Brussels (Brussels Morning) The French Ministry of the Economy and Finance has decided to push ahead with a tax on tech giants, noting that companies subject to the tax have been notified, France24 reported yesterday, Wednesday.
US tech giants Amazon, Apple, Facebook and Google will have to pay the tax on their 2020 earnings, with the US claiming the new levy unfairly targets the companies in question. US President Donald Trump criticised the tax last year and threatened France with 25-percent tariffs on US$ 1.3 billion worth of French products.
The new GAFA tax, named after Google, Amazon, Facebook and Apple, could escalate the row over forcing US tech giants to pay a larger share of their respective taxes in the countries where they operate. France, along with other EU member states, has come under growing public pressure to make the US multinational digital companies contribute more in taxes locally.
According to EU regulations currently in force, US companies can pay taxes on profits from across the EU in a single member state, as a result of which, most tech giants opt to do so in countries with low tax rates such as Ireland or the Netherlands.
Last year, the French government headed by President Emmanuel Macron imposed a 3-percent tax on profits from mediation in online sales, a move that affected Amazon, as well as online advertising and sales of private data. The measure raked in some 350 million euro in taxes in 2019, a figure that is expected to grow in the coming period.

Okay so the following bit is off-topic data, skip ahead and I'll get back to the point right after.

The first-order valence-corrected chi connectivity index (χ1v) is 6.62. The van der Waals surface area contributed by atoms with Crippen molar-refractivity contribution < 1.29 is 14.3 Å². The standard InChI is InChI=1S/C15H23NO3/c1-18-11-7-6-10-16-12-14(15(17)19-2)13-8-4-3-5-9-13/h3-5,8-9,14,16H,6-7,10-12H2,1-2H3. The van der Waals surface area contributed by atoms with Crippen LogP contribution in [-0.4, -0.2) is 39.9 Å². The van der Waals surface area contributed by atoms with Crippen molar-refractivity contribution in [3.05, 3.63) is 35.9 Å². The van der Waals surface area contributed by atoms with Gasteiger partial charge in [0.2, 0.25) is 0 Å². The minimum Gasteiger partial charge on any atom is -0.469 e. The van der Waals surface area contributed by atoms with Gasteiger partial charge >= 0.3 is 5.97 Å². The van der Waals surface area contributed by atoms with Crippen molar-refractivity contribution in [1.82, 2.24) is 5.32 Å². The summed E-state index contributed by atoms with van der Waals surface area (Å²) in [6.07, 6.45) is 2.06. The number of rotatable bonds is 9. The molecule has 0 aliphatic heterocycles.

Also last year, France struck a deal with the US to suspend the tax until an agreement on a global digital tax is reached under the auspices of the Organisation for Economic Co-operation and Development (OECD). Little progress had been made in the talks between 137 countries, when US Secretary of the Treasury Steven Mnuchin called them off in June.
In October, the OECD predicted that, largely because of Washington’s rejection of the proposals, no deal was likely to be reached by the end of the year, the deadline set when the talks began.
In addition to France, a number of other European countries have announced plans imposing digital taxes in order to collect a larger share of the profits US tech giants garner off their citizenry. Adding to the pressure to do so are the restrictions being imposed across Europe to curb the spread of coronavirus since the result has been to force many businesses to close, diverting more traffic towards online giants.
In October, the OECD stressed the importance of finding a solution as the coronavirus crisis is exacerbating the problem, a move that may prompt more countries to act unilaterally and further increase trade tensions.